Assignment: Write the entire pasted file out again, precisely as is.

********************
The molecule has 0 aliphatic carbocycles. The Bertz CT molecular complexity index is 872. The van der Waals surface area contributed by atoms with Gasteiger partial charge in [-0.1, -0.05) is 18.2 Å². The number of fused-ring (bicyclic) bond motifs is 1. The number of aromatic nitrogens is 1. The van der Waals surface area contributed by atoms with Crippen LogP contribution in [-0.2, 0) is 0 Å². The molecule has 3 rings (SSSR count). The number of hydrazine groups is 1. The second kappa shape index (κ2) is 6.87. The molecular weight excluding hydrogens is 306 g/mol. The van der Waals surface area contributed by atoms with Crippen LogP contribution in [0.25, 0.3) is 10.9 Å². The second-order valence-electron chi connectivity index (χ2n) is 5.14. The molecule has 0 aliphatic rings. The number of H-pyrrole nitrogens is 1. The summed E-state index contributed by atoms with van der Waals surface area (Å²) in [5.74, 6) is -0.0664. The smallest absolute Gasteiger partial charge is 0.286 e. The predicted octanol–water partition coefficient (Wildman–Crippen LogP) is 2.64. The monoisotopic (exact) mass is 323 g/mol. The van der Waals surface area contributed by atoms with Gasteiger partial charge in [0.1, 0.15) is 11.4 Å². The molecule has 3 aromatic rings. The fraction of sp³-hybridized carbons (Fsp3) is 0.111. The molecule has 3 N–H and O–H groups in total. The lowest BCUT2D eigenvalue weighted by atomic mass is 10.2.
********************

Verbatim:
The molecule has 0 aliphatic carbocycles. The Bertz CT molecular complexity index is 872. The van der Waals surface area contributed by atoms with Gasteiger partial charge in [-0.1, -0.05) is 18.2 Å². The number of fused-ring (bicyclic) bond motifs is 1. The number of aromatic nitrogens is 1. The van der Waals surface area contributed by atoms with Crippen LogP contribution in [-0.2, 0) is 0 Å². The molecule has 3 rings (SSSR count). The number of hydrazine groups is 1. The second kappa shape index (κ2) is 6.87. The molecular weight excluding hydrogens is 306 g/mol. The van der Waals surface area contributed by atoms with Crippen LogP contribution in [0.25, 0.3) is 10.9 Å². The second-order valence-electron chi connectivity index (χ2n) is 5.14. The molecule has 0 aliphatic rings. The number of H-pyrrole nitrogens is 1. The summed E-state index contributed by atoms with van der Waals surface area (Å²) in [5.74, 6) is -0.0664. The smallest absolute Gasteiger partial charge is 0.286 e. The predicted octanol–water partition coefficient (Wildman–Crippen LogP) is 2.64. The monoisotopic (exact) mass is 323 g/mol. The van der Waals surface area contributed by atoms with Gasteiger partial charge in [0.1, 0.15) is 11.4 Å². The molecule has 3 aromatic rings. The fraction of sp³-hybridized carbons (Fsp3) is 0.111. The molecule has 3 N–H and O–H groups in total. The lowest BCUT2D eigenvalue weighted by atomic mass is 10.2.